They will probably then say, “What’s your best offer?” followed by, “I need to talk to my manager.” They’ll disappear for a while before coming back, or the sales manager may enter the fray at this point.
The other diversionary tactic used in price negotiation is the question of a trade-in. If you want to trade in your old car to the dealer, it will need to be inspected and appraised to determine its value. Keep in mind that no matter what the value of your old car is.. the salesperson cannot offer you that.
They need to get your trade for less so they can fix whatever needs to be fixed and then attempt to re-sell it with the hope that it sells & sells quickly. Be very weary If the salesperson offers you “full retail” for the trade, they hope to make it up elsewhere.
Keep all this in mind, especially if you’re looking at a used car on the dealer’s lot. If the dealer acquired the car on a sweet trade—meaning a low “wholesale” price—the salesperson may be willing to negotiate a better sales price with you, because the business has less invested in it.
Other factors that determine how flexible the negotiations are include how long the car has been on the lot and the overall desirability of the particular model.
The Sales Manager
Say hello to the closer(if the salesperson falls short on getting you to commit to a car)They may ask you, “If we can come to an agreement, will you be buying the car today?” Say you’re “still looking,” and the serious negotiations will stop.
They want a commitment. They will also ask again about financing, and here’s why.
According to NADA, new car sales account for about 2.6% of a dealership’s before-tax profits as a percentage of sales. The finance and insurance operations (F&I) account for about the same number.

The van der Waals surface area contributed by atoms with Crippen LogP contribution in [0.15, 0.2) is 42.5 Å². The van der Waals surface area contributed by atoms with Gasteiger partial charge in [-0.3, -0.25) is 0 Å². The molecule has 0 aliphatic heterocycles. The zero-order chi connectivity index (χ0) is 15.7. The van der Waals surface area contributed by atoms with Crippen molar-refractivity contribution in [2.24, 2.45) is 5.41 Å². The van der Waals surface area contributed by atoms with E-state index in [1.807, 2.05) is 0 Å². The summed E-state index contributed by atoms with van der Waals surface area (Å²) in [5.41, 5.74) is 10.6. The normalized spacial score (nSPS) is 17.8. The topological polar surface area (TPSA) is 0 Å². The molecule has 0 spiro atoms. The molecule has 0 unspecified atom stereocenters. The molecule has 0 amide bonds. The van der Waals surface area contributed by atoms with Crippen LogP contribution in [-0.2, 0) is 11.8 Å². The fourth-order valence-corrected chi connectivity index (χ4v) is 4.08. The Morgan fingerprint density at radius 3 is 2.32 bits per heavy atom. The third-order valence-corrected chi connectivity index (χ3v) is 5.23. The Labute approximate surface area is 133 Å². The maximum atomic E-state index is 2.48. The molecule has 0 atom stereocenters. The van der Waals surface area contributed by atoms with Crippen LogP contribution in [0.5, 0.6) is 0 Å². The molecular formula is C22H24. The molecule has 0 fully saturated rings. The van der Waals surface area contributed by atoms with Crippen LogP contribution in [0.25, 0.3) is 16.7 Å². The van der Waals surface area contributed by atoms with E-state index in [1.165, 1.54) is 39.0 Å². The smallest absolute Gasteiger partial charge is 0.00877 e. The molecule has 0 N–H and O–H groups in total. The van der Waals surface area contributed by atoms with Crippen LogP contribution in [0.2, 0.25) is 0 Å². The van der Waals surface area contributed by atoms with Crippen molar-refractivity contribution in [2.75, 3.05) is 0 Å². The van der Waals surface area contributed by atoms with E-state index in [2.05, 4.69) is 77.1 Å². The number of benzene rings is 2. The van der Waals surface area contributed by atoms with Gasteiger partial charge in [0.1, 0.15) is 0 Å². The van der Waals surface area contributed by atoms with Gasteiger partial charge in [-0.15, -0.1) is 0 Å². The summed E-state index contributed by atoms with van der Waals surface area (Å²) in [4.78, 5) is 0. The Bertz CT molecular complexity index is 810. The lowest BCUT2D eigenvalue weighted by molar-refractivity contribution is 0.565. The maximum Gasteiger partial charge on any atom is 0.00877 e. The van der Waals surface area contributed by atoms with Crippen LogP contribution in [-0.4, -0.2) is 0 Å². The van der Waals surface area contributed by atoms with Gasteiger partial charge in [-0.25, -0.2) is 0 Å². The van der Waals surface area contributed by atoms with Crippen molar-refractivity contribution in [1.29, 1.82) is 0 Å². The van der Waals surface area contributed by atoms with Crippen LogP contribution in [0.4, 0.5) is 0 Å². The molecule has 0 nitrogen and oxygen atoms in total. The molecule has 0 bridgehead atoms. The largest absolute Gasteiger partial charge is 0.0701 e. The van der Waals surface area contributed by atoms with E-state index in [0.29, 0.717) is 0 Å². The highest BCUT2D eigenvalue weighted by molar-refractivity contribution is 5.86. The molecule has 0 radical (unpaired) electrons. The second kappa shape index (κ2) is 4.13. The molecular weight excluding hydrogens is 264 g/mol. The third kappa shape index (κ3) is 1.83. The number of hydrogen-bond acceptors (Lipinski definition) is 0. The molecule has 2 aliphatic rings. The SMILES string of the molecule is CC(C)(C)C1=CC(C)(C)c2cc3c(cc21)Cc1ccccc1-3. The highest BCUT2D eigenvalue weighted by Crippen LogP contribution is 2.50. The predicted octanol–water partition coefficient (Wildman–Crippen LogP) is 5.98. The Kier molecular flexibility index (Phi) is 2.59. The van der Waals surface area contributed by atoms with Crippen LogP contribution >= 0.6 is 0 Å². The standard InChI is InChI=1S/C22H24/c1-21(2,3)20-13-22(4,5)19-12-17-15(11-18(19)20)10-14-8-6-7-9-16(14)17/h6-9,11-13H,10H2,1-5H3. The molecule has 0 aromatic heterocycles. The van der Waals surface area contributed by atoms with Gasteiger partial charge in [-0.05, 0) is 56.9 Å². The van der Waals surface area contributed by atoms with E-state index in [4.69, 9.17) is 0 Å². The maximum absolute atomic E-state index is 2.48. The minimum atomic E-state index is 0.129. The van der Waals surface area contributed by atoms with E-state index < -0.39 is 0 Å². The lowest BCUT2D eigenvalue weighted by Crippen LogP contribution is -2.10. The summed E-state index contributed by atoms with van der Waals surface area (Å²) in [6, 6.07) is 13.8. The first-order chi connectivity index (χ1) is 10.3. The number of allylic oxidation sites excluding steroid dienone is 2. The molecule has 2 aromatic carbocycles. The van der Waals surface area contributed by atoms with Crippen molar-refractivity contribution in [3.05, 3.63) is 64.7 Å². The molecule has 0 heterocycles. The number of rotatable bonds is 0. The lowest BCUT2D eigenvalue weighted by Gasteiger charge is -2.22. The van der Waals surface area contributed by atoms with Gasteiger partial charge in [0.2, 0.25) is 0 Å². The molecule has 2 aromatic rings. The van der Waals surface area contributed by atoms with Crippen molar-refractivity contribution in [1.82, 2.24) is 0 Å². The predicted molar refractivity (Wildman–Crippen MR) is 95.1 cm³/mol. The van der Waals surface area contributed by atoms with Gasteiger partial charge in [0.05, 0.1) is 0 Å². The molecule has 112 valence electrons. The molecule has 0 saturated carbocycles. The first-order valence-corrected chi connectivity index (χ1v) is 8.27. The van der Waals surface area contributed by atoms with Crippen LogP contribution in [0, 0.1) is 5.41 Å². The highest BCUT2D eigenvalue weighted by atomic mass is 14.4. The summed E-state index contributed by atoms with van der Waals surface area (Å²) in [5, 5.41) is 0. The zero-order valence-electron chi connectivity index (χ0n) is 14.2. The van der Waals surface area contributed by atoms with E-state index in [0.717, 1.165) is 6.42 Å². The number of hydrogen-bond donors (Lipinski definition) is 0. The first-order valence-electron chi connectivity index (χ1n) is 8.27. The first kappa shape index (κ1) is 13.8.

If the sales manager agrees to a stupid low number for the sales price just to sell you the car, they may be looking to make it up when you head to your next stop, which will be a visit with the F&I people. Pay the price of the car, the days of getting thousands off should be about over!
Assuming you come to an agreement on price, the sales manager will shake your hand, a sales contract will be signed, and off you will go.
Finance and Insurance
If you come into the dealership with enough dough to buy the car without financing, you are a “cash buyer.” If you are planning to get a loan through your bank or credit union, you will be said to “have your own money.”
But either way, you have to talk to the F&I guy or gal. This is the banker and bean counter of the dealership. They’ll talk to you about down payments, interest rates, and terms of financing the car.
F&I people are generally smarter than the average bear and good salespeople in their own right.
Listen closely to what they say. Even if you have your own money, the dealership usually is able to beat the interest rate—especially if you’re shopping for a new car.
Rebates or cash back may be available, and if you’re buying an electric or hybrid vehicle, you should pursue any available tax credits.
They will also stress the importance of an extended warranty and additional insurance. They are trying to reduce your risk and raise additional profits for the dealership by getting you to pay more money.
In terms of extended warranties, if it makes sense to you to pay the monthly cost of-whatever the warranty breaks down to in your monthly payment, than get it. If you don’t see the value than don’t.
Rust and Dust
As you approach the finish line, the F&I person may have a few more things to show you, or another member of the sales team may show up to talk to you about undercoating, fabric protection, paint protection, and car alarms.
Sometimes referred to as “rust and dust,” these add-ons and extras deserve scrutiny with a careful eye.
Once you have signed title forms, the registration, and any loan contracts, you are done. Find your salesperson, get your keys, and head out into your new automotive world.